Why do people say things on social media that can hurt them?

Her fingers moved across the keyboard, and with each stroke, a slice of her life was revealed - for all to see.

She was driven by a need to share her experience from the night before. But she did it without thinking things through thoroughly.

Jane (not her real name), 27, who works in the financial industry, said: "I would often post on social media without thinking too much about the consequences.

"After all, everyone does it and I didn't think that people would pay so much attention to my posts."e

Unfortunately, some of her 1,000 Facebook "friends" noticed.

On one occasion several years ago, she decided to call in sick and skip work after she had a headache from drinking too much at a party the night before.

An acquaintance tagged her in a photo hanging out at the club on the same day she was absent from work. It did not help that Jane had also shared on Facebook that she had a hangover on the day that she was on medical leave.

Jane said: "Technically, I wasn't doing anything wrong because I really didn't feel well, but my boss spoke to me about it once I was back at work.

"Looking back, I could have lost my job if my boss was the 'picky' sort."

Jane, who used to treat her social media account as an outlet to "unload" her grievances, said that her social media posts have also got her in trouble with her colleagues.


She went on a tirade about some of them and although she did not mention any names, it eventually led to an ugly confrontation, she said.

"In the past, I would also post about it when I was unhappy with my family members, but they didn't know because they were not on my social media accounts," she said.

"But it's different at work and I admit that I was being unprofessional."

Jane eventually left her job.

She said: "I guess it was a toxic working environment and my posts were toxic as well.

"I don't post as much any more because I'm happier at my new workplace."

And that is the reason, Jane thinks, that Donald Trump makes some of his most disastrous and hate-filled comments online.

"He must be feeling upset about all the criticism that he has to face.

But, she added: "I would think he would be more careful because he has such a big audience, unlike me."

'Drunk tweeting' could be campaign tactic

Most people have a natural filter when it comes to sharing their thoughts online.

But mistakes can be made when a person is feeling particularly exhausted, emotional or tense, said PRecious Communications managing director Lars Voedisch.

"In the past there is drunk dialing, then there is drunk texting and now there is drunk tweeting," he explained.

Donald Trump might be an example, as observed in a New York Times article last month.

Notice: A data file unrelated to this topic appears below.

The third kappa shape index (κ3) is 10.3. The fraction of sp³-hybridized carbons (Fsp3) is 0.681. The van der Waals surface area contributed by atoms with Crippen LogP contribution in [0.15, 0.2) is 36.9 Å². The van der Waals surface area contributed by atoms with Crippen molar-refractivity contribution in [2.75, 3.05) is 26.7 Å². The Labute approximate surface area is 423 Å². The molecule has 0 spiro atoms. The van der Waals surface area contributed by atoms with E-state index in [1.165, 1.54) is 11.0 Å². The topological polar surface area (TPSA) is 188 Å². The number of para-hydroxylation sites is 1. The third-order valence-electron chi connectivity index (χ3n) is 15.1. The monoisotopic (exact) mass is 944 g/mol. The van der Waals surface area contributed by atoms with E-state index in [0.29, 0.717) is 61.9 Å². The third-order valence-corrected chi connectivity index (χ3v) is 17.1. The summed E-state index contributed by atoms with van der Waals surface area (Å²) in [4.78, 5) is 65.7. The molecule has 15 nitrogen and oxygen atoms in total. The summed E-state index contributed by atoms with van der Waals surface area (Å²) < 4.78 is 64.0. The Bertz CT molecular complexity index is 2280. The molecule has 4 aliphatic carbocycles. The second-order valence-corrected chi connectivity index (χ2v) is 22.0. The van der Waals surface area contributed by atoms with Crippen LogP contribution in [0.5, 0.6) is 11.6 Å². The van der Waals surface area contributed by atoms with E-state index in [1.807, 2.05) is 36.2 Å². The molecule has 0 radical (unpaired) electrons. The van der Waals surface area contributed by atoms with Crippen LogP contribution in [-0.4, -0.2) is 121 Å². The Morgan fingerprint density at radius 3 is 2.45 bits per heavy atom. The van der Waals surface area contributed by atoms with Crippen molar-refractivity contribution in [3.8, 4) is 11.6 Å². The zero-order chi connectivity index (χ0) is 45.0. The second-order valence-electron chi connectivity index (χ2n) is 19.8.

His most unpredictable and vehement tweets often appear in the early morning, when the Republican candidate is away from his minders and unwinding after a long day of campaigning.

But are Trump's online outbursts really made in his moments of weakness? Mr Voedisch thinks that those "emotionally overcharged" posts were probably deliberate.

He said: "One of the key tactics at the start of Trump's campaign was his radical and controversial opinions. He probably did it on purpose, knowing that he would get the headlines the next morning.

"His tweets could also be a typical deflection technique to bring the attention away from a previous controversy."

Social media and communications consultant Belinda Ang, thinks that while Trump's tweets will come across as "extreme" to most people, supporters may find such interactions personal and authentic, reaffirming their support for the candidate.

She said: "They would feel engaged, and that he is just being straightforward and not hiding anything. We cannot assume his true intent though - whether he is being emotional or has an informed agenda."

For the rest of us, the experts strongly recommend thinking twice before posting anything on social media.

Mr Voedisch said: "Most people have hundreds of friends on social media and that doesn't include friends of your friends too. Your posts might be posted privately but it can get extremely public."

Ms Ang has a tip for those who wish to rant anyway.

"Type it out but before you hit the 'post' button, press backspace and erase it alphabet by alphabet," she said.

"This way, you can practise self-censorship but at the same time manage your emotions and not allow your anger to build up."

Trump's recent rant-tweets

  • Oct 12 - Insulted 2008 Republican presidential candidate John McCain "The very foul mouthed Sen. John McCain begged for my support during his primary (I gave, he won), then dropped me over locker room remarks!"
  • Oct 11 - Slammed his own party and Republican leader Paul Ryan "Our very weak and ineffective leader, Paul Ryan, had a bad conference call where his members went wild at his disloyalty."
  • Oct 10 - Ridiculed Hillary Clinton "History lesson: There's a big difference between Hillary Clinton and Abraham Lincoln. For one, his nickname is Honest Abe. #RattledHillary"
  • Oct 5 - Dissed media outlet CNN "Wow, @CNN is so negative. Their panel is a joke, biased and very dumb. I'm turning to @FoxNews where we get a fair shake!"
  • Sept 30 - Attacked former Miss Universe winner Alicia Machado with untrue claims "Did Crooked Hillary help disgusting (check out sex tape and past) Alicia M become a US citizen so she could use her in the debate?"

This article was first published on October 14, 2016.
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